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Heart Disease: Safe Exercise

How will exercise help me if I have heart disease?

People who are physically active have a lower risk of a heart attack than those who are not active. If you have been diagnosed with heart disease or have had heart surgery, exercise can help keep your condition under control. Exercise improves your energy level and confidence. It helps your heart and the rest of your body get stronger and work better. A few months of regular exercise will make your heart muscle pump more blood with less work and use oxygen better.

What kinds of exercise should I do?

Always talk about your exercise program with your healthcare provider to make sure it is safe for you. Your provider may recommend a stress test to find out how much exercise is safe for you. Ask your provider which exercises are best and whether the medicines you take will affect your response to exercise. Get your provider's OK before you lift weights, use a weight machine, jog, or swim. Ask if you should avoid chores such as raking, shoveling, mowing, or scrubbing.

Aerobic exercise is the most important part of an exercise program for people with heart disease. Aerobic exercise is any form of repetitive, rhythmic exercise that uses your large muscles, makes you breathe faster, and gets your heart beating faster. Examples include walking, dancing, swimming, or biking.

Before starting more vigorous aerobic exercise, warm up with walking and stretching for 10 to 15 minutes. After you finish your workout, cool down with a slow walk and stretching for at least 5 minutes.

Work up to 30 to 60 minutes of aerobic exercise 3 to 5 times a week. You can break up your exercise into 10 or 15 minute sessions. This approach is very helpful for people who are not used to exercising. Your provider may tell you that once your heart gets to a certain rate (number of heartbeats each minute), you should stop or slow your exercising. If so, you will need to check your heart rate. To do this, check your pulse or use a digital heart rate monitor. Ask your provider if you should also check your blood pressure when you exercise.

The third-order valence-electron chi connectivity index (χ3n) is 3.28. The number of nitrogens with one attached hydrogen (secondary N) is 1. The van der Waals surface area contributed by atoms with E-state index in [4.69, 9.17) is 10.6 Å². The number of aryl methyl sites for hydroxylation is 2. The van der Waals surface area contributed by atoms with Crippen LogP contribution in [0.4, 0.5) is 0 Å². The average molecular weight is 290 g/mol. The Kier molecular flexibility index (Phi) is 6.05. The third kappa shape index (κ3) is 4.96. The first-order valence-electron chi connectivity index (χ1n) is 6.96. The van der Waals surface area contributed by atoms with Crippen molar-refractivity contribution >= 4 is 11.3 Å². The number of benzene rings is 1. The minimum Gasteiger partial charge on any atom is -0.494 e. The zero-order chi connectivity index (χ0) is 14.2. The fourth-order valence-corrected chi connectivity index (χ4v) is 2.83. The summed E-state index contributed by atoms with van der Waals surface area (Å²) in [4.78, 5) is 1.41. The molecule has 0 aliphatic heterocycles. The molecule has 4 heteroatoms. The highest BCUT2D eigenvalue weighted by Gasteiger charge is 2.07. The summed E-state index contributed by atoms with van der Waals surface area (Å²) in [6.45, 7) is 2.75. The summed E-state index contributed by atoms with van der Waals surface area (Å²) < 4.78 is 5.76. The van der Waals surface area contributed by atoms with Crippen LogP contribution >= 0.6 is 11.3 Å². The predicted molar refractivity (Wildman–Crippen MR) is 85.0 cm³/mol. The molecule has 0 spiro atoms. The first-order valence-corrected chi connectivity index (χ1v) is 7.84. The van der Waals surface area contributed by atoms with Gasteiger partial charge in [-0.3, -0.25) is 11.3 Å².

Changing your workouts can help you stick with your exercise program. If you enjoy walking, this may simply mean changing your route or sometimes walking with a friend. Or you may want to try another type of exercise. Exercise machines like stationary bikes, cross-country ski machines, stair-climbing machines, treadmills, and rowing machines provide other ways to get good aerobic exercise. You can use them in your home or join a gym. Many exercise machines allow you to read, watch TV, or listen to music while you are working out.

What should I watch out for?

  • Use common sense. If your exercise session leaves you exhausted, you've probably done too much. Do less next time.
  • Don't exercise outdoors when it is too cold, hot, or humid. High humidity may make you tire more quickly. Extreme temperatures can interfere with circulation, make breathing difficult, and cause your heart to work harder. Try walking in an indoor shopping mall when the weather is very hot or very cold.
  • Make sure you drink water before, during, and after exercise, even before you feel thirsty, especially on hot days.
  • Do not exercise if you are feeling sick or have a fever. Wait a few days after all symptoms are gone before restarting your exercise program, unless your healthcare provider gives other directions.
  • If you have not been able to exercise for a few days (for example, due to illness, vacation, or bad weather), start slowly and gradually increase your workout until you are back to where you started.
  • Stop exercising immediately if you develop a rapid or irregular heartbeat; have chest pressure or pain; or have pain in the neck, arm, jaw, or shoulder. If you keep having the symptoms for more than 5 minutes after stopping exercise, call 911.
  • Talk with your provider about your exercise plan if you get weak, dizzy, or lightheaded, or have other symptoms when exercising.
Developed for RelayHealth.
Published by RelayHealth.
Last modified: 2011-02-10
Last reviewed: 2011-06-06
This content is reviewed periodically and is subject to change as new health information becomes available. The information is intended to inform and educate and is not a replacement for medical evaluation, advice, diagnosis or treatment by a healthcare professional.
© 2011 RelayHealth and/or its affiliates. All rights reserved.
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